As the Paper and Paperboard Packaging Environmental Council (PPEC) continues to work on achieving its mission to promote the environmental sustainability of the Canadian paper packaging industry, PPEC will also be closely monitoring the following key issues in 2023.
Extended Producer Responsibility and Recycling
Extended Producer Responsibility (EPR) is a policy approach in which a producer – a business that makes or sells obligated materials – is made financially and physically responsible for ensuring their products and packaging are properly managed at the end of their life.
While PPEC members have not historically been obligated stewards of these programs – our members typically engage in business-to-business transactions, and do not directly supply finished products to consumers – such recycling programs are critical as they are an important supply of our industry’s feedstock, allowing PPEC members to use high amounts of recycled content in the three major paper packaging grades.
This year will be busy with changes to existing programs and government consultations, and PPEC will be closely monitoring and participating in consultations. For more information on EPR for paper and packaging, and the status of provincial programs, please visit PPEC’s new EPR web page.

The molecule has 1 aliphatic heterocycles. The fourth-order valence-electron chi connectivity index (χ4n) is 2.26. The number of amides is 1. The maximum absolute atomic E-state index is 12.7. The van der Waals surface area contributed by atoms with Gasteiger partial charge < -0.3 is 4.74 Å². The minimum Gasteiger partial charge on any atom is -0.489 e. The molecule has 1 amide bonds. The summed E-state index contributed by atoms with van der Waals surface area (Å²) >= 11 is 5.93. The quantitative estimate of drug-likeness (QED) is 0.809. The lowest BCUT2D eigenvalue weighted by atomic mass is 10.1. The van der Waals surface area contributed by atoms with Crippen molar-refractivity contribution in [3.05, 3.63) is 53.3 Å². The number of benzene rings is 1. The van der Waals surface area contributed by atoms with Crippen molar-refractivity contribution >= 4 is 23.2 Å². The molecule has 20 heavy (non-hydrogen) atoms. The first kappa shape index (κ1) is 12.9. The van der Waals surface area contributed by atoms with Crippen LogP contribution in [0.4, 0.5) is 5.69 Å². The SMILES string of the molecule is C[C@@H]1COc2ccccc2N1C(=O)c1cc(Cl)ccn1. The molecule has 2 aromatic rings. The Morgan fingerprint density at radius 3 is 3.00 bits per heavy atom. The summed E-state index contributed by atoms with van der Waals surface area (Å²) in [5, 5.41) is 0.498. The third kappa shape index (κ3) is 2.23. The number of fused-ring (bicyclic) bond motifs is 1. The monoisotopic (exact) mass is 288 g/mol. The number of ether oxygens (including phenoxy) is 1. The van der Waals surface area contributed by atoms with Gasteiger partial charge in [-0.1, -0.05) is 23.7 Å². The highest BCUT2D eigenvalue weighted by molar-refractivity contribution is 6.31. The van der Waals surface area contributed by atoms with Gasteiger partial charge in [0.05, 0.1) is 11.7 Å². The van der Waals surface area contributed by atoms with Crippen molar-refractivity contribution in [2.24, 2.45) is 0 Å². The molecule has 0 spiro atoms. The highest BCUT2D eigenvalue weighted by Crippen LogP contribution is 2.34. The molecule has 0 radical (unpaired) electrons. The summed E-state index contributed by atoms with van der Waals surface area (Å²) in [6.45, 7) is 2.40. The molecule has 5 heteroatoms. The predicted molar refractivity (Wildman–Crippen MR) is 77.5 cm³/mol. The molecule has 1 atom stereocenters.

EPR also continues to ramp up across the border with several U.S. states enacting or developing packaging producer responsibility laws including Maine, Oregon, Colorado, and California. PPEC follows the activities of the American Forest and Paper Association and the Fibre Box Association to stay informed about U.S. EPR activity.
As part of the Government of Canada’s commitment to reduce emissions by 40 to 45% below 2005 levels by 2030, and achieve net-zero emissions by 2050, they are looking at ways to reduce methane emissions from municipal solid waste landfills.
PPEC has long supported banning old corrugated boxes from landfill as it would reduce methane and ensure that valuable materials are diverted and recycled. When organic waste – such as food, yard waste, and paper products – is disposed in landfills, it produces methane, a greenhouse gas.